From CBC News, Tuesday, August 10, 2010:
Landslides and low water levels in the Northwest Territories in the wake of record-breaking warmth have prompted calls for changes in infrastructure planning.
“It’s really important that community decision-makers and government decision-makers are prepared to spend a little bit more to make sure that the design [of structures such as buildings and roadways], in terms of preparation for permafrost degradation, is as strong as possible,” said Doug Ritchie, a spokesman for the environmental group Ecology North, in the wake of temperature changes that Environment Canada called “unprecedented.”
In the Northwest Territories this year, spring temperatures were almost six degrees warmer than average, surpassing the previous record set in 1998 by half a degree. Climatologist Dave Phillips said in his 40 years with Environment Canada, he’s never seen such a rapid change in temperature.
“In my business, you break records by a tenth or a hundredth of a degree, not by a full half-degree or a degree,” he said. “This is unprecedented, this kind of warming that we’ve seen in the last six months.”
Since spring, record low water levels have been recorded in the Slave River at Fort Smith, a community near the Alberta boundary.
Continue reading: Record heat forces northerners to adapt
From The Fairbanks Daily News-Miner, Sunday, August 1, 2o10:
One hundred years ago, the growing season in Fairbanks was less than three months long. Last year, some local gardeners were still harvesting broccoli and cabbage in mid-September.
Fairbanks is 2.5 degrees Fahrenheit hotter and 11 percent drier than it was in the early 20th century, according to data gathered by the Alaska Climate Research Center. (The growing season is marked by the last frost in spring and the first frost in fall.) These changes have stretched the growing season from 85 to 123 days in the past century. And while warming might produce more potatoes and pumpkins in cold-climate regions, it could eradicate tree populations.
From The Associated Press, Sunday, June 27, 2010:
New transmission lines are critical to developing the alternative electricity production needed to meet demand in the coming years, governors of states in the West said Monday.
The need for new energy development and dangers of climate change topped the agenda at the annual meeting of the Western Governors Association, where participants recognized that more renewable energy is a priority that will require considerable private investment.
About half of the governors in the West are participating in the event.
The governors want to find a way to fast-track the construction of expensive, lengthy transmission lines to carry wind and solar power from rural to large urban areas.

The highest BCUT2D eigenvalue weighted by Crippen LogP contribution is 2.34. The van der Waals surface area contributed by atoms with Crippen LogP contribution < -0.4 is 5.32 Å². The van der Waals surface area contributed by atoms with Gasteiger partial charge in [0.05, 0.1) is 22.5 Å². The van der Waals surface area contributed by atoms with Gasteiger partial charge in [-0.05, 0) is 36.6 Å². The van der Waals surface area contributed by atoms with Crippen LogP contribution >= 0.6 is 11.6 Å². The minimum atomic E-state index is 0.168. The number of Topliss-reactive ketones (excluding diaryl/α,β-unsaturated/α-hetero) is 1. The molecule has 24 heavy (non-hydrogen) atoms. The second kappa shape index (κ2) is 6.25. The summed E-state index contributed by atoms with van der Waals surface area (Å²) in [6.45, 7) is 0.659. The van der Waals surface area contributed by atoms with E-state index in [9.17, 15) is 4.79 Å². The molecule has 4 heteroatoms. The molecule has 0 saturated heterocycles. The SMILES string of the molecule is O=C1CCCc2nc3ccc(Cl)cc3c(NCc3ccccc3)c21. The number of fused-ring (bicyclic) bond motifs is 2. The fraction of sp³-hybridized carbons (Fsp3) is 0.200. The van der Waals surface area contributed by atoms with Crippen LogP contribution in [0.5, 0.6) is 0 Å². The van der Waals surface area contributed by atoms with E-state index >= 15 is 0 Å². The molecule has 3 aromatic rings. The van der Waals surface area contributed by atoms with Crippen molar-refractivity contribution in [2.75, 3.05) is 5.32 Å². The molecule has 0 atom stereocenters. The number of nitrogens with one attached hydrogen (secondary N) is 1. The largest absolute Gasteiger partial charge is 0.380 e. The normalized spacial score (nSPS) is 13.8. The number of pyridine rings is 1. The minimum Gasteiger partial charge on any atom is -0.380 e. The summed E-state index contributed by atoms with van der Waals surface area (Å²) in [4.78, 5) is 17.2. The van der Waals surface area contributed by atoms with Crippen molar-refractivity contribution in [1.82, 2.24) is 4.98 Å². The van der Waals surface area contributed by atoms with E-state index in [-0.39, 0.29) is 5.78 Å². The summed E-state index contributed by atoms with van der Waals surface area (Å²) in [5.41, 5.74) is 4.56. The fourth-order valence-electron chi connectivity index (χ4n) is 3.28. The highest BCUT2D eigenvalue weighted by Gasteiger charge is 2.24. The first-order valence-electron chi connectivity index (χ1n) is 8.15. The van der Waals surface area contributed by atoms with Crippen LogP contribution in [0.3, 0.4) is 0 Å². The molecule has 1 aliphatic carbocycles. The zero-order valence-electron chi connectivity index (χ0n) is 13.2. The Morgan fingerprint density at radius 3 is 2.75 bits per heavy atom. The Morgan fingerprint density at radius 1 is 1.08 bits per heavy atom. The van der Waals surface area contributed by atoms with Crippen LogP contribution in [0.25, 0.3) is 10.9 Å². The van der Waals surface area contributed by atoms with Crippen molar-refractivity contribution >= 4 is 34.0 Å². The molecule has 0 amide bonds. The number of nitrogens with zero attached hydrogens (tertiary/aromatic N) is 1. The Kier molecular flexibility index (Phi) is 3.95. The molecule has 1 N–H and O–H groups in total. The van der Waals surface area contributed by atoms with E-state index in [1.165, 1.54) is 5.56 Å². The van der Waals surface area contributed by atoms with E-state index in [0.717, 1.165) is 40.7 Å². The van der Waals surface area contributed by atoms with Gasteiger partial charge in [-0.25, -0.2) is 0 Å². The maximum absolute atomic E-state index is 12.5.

Continue reading: Govs consider alternative energy, climate change
From The New York Times, Friday, June 25, 2010:
A long-running joke with my nieces, Allison and Lindsay, is that a mistake involving caribou is a “caribou-bou.” Our caribou-bou is now clear. We missed the massive migrations of the Western caribou herd in Alaska by two days. We’ve seen recent tracks everywhere, as well as those of wolves and grizzlies.
The caribou apparently migrated to the coast early, and then clear, warm weather brought an early influx of mosquitoes, so the caribou left for cooler conditions and snowbanks that had not yet melted.
Continue reading: A Caribou-bou in the Warming Arctic
A UA Museum of the North Special Exhibit
May 15, 2010 – January 8, 2011
This exhibition presents compelling, visual evidence of climate change in the North. By comparing early 20th Century photos with contemporary views from the same vantage points, visitors can see for themselves the nature and extent of changes to this remote landscape. Personal narratives complement the photos to help visitors understand what these changes mean for the world in which we live.
Click here for more information.
From The Fairbanks Daily News-Miner, Sunday, March 16, 2010:
A University of Alaska Fairbanks professor is one of about 250 members of the U.S. National Academy of Science who have signed a well-publicized letter supporting climate-change science.
The letter, published in the May 6 issue of the journal Science, defends climate science against “the recent escalation of political assaults on scientists in general and climate scientists in particular.”
Terry Chapin, a longtime professor at UAF’s Institute of Arctic Biology, said he and other signatories were motivated to address a debate that has become increasingly politicized.
The letter defends the integrity of the climate change science, which has come under increased scrutiny in the past year.
“There is compelling, comprehensive, and consistent objective evidence that humans are changing the climate in ways that threaten our societies an ecosystems on which we depend,” the letter reads.
Click here to read the full story.